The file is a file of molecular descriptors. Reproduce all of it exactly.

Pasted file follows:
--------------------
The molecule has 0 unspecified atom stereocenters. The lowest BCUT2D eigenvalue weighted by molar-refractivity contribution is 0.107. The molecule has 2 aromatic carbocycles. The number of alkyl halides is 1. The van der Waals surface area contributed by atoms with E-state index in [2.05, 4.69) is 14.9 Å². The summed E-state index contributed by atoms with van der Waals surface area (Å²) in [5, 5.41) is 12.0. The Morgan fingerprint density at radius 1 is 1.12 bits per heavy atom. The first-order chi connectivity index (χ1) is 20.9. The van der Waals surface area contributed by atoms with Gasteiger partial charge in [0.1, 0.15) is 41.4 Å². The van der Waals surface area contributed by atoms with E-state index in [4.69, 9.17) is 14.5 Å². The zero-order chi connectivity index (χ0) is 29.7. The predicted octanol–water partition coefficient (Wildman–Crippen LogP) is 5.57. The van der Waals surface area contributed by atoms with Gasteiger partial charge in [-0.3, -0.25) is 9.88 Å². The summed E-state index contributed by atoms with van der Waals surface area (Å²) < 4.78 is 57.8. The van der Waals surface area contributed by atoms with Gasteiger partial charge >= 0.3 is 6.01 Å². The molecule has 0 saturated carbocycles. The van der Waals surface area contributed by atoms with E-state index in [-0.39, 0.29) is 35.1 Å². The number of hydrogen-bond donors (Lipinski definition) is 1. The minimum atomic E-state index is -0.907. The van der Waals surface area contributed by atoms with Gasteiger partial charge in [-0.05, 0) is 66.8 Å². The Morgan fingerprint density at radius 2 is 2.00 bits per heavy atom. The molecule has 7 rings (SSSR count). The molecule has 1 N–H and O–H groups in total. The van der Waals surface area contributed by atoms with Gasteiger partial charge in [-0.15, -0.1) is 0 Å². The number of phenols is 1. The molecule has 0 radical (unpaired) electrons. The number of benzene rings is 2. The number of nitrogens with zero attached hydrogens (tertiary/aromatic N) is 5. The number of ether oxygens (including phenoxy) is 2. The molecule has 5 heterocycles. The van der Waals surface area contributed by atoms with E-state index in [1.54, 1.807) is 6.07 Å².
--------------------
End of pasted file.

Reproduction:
The molecule has 0 unspecified atom stereocenters. The lowest BCUT2D eigenvalue weighted by molar-refractivity contribution is 0.107. The molecule has 2 aromatic carbocycles. The number of alkyl halides is 1. The van der Waals surface area contributed by atoms with E-state index in [2.05, 4.69) is 14.9 Å². The summed E-state index contributed by atoms with van der Waals surface area (Å²) in [5, 5.41) is 12.0. The Morgan fingerprint density at radius 1 is 1.12 bits per heavy atom. The first-order chi connectivity index (χ1) is 20.9. The van der Waals surface area contributed by atoms with Gasteiger partial charge in [0.1, 0.15) is 41.4 Å². The van der Waals surface area contributed by atoms with E-state index in [4.69, 9.17) is 14.5 Å². The zero-order chi connectivity index (χ0) is 29.7. The predicted octanol–water partition coefficient (Wildman–Crippen LogP) is 5.57. The van der Waals surface area contributed by atoms with Gasteiger partial charge in [-0.3, -0.25) is 9.88 Å². The summed E-state index contributed by atoms with van der Waals surface area (Å²) < 4.78 is 57.8. The van der Waals surface area contributed by atoms with Gasteiger partial charge >= 0.3 is 6.01 Å². The molecule has 0 saturated carbocycles. The van der Waals surface area contributed by atoms with E-state index in [-0.39, 0.29) is 35.1 Å². The number of hydrogen-bond donors (Lipinski definition) is 1. The minimum atomic E-state index is -0.907. The van der Waals surface area contributed by atoms with Gasteiger partial charge in [-0.05, 0) is 66.8 Å². The Morgan fingerprint density at radius 2 is 2.00 bits per heavy atom. The molecule has 7 rings (SSSR count). The molecule has 1 N–H and O–H groups in total. The van der Waals surface area contributed by atoms with Gasteiger partial charge in [-0.15, -0.1) is 0 Å². The number of phenols is 1. The molecule has 0 radical (unpaired) electrons. The number of benzene rings is 2. The number of nitrogens with zero attached hydrogens (tertiary/aromatic N) is 5. The number of ether oxygens (including phenoxy) is 2. The molecule has 5 heterocycles. The van der Waals surface area contributed by atoms with E-state index in [1.54, 1.807) is 6.07 Å².